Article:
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Thank you! It's such a crazy concept thinking something that size and weight could be loaded onto a ship! NOW more of those images make sense! We're nothing if not inventive, gee whiz. I'm sorry to sound too amazed, it's just a train engine!

Better snip from another photo. You have to love the guy making the trip inside his engine. Just another day at war.
white house landing train2 pamunkey.jpg

 
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Lubliner

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Here is a report from Alexandria concerning wharves in use October 17, 1861.
"The wharf of the American Coal Company, the Fish Wharf, the Steamship, and adjoining wharves, are used by the Government. Large sheds will, it is understood, be erected on the American Coal Company's Wharf, for storing provisions, &c., and a switch from the Railroad on Union Street is to extend out on the wharf to facilitate the transportation of articles to the camps of the Federal soldiers beyond the western limits of the city." https://chroniclingamerica.loc.gov/lccn/sn85025008/1861-10-17/ed-1/seq-2/

It helps explain some of the activity.
Lubliner.
 

Robert Gray

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Thank you! It's such a crazy concept thinking something that size and weight could be loaded onto a ship! NOW more of those images make sense! We're nothing if not inventive, gee whiz. I'm sorry to sound too amazed, it's just a train engine!

Better snip from another photo. You have to love the guy making the trip inside his engine. Just another day at war.
View attachment 321755
I would love to know who the picture is of on the tender.
 
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JPK Huson 1863

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Steam engines from that era are not as heavy as you might assume, especially when all the water has been removed from the boiler and tender. Sealed up, they've been known to float in water. Like a battleship. Heavy, but still able to float.

No way! You'd think those things would sink more swiftly than boulders. Battleships have always baffled me too- but I'm constantly reminded by this stuff that I really should have taken physics.
 

Southern Unionist

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No way! You'd think those things would sink more swiftly than boulders.
During the great flood of 1916, a steam engine drained of all water, scheduled for maintenance and repairs in the Asheville, NC yard, floated away down the French Broad River and was NEVER FOUND! Experts assume that it eventually took on enough water that it sank in a deep part of the river, out of sight, and rusted away.
 

JPK Huson 1863

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During the great flood of 1916, a steam engine drained of all water, scheduled for maintenance and repairs in the Asheville, NC yard, floated away down the French Broad River and was NEVER FOUND! Experts assume that it eventually took on enough water that it sank in a deep part of the river, out of sight, and rusted away.

I'll bet scuba divers find some awfully interesting stuff. We had a friend dive the lake in Maine we've gone to for 40 years. His most notable find among the usual fishing lures, tin cans and general rubbish was a stove. A stove! It may have been a bright idea by one of the ice fishermen who drag shacks out onto the ice then the ice got thin.... . Can't imagine being the guy to discover a train engine, before rust got it.
 
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rebelatsea

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Steam engines survive a remarkably long time underwater Some on a freighter sunk by a u boat in the Bristol Channel are still intact and in New Zealand, engines which were deliberately used to reinforce river banks and flood defences have been recovered and restored too working order.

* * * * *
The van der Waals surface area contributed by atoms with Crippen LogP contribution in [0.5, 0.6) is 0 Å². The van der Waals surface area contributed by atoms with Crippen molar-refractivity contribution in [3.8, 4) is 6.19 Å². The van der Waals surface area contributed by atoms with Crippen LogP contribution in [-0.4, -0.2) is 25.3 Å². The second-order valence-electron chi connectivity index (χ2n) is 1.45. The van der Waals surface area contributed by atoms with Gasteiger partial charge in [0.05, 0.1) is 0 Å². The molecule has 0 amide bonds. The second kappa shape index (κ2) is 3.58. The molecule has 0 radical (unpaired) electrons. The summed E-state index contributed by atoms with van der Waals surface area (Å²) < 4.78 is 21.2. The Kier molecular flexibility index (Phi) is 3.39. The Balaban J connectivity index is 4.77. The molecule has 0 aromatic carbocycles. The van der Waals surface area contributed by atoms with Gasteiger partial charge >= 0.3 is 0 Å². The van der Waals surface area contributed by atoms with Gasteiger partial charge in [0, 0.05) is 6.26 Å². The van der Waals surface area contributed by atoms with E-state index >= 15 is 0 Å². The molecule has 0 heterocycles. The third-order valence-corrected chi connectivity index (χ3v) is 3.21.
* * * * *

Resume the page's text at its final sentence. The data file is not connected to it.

Southern Unionist

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Can't imagine being the guy to discover a train engine, before rust got it.
I'll bet there's still enough of some of the larger parts left to be identifiable, such as the cast drive wheels. The big problem is, nobody has a clue where to start looking. It's a long way by water from Asheville to New Orleans, and it could be anywhere. Also, the debris would likely be covered by mud. Large, protruding parts that would be closer to the surface were made from the thinnest metal, and are the most likely to have rusted away completely, or at least collapsed nearly flat.

Water destruction of metal is often a slow and complicated process. Salt water does the job faster than fresh water. I've seen recovered Spanish Navy cannons that have become little more than giant blobs of iron. It takes a bit of imagination to visualize what they used to be. And you may have heard, the wreck of the Titanic is getting shorter. There are ongoing structural collapses, due to corrosion of structural steel, and the entire ship is eventually going to go flat, some say sooner rather than later.
 
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JPK Huson 1863

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Titanic is getting shorter. There are ongoing structural collapses, due to corrosion of structural steel, and the entire ship is eventually going to go flat, some say sooner rather than later

Remember all the hair ball plans to raise it? Read of one environmental disaster inclusive if filling it with ping pong balls, thankfully never attempted. I'm really glad they seem to have abandoned all efforts. All those people deserve to rest in peace, hauling what amounts to a large cemetery to the surface would be appalling.

restored too working order.

That's amazing, isn't it? Restored to working order! They made things to last. You can't let your phone get rained on in 2019 without having it refuse to work. Yes, tech isn't quite the same thing but really, what doesn't break?
 
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The photograph shows the transfer bridge at Alexandria. In the right foreground is a barge with several sets of rails. It is about to be maneuvered up to those inclined ramps, which will then be lined up with the rails on the barge. Once locked in place, the locomotive in the background can be driven right on to the barge, & towed away. Usually used to move loaded railroad cars, but also for locomotives.
Single transfer bridge at City Point:View attachment 321680

Photos are from the interesting USMRR blog, regarding the making of a model railroad layout of Aquia Creek. There's a lot of solid research in that blog ... along with detailed analysis of period photographs.
It's fascinating to see the combination of two of the U.S.Army's greatest advantages--trains and riverboats/barges--combined in action. I tend to overlook how creative engineers could be in their problem-solving skills.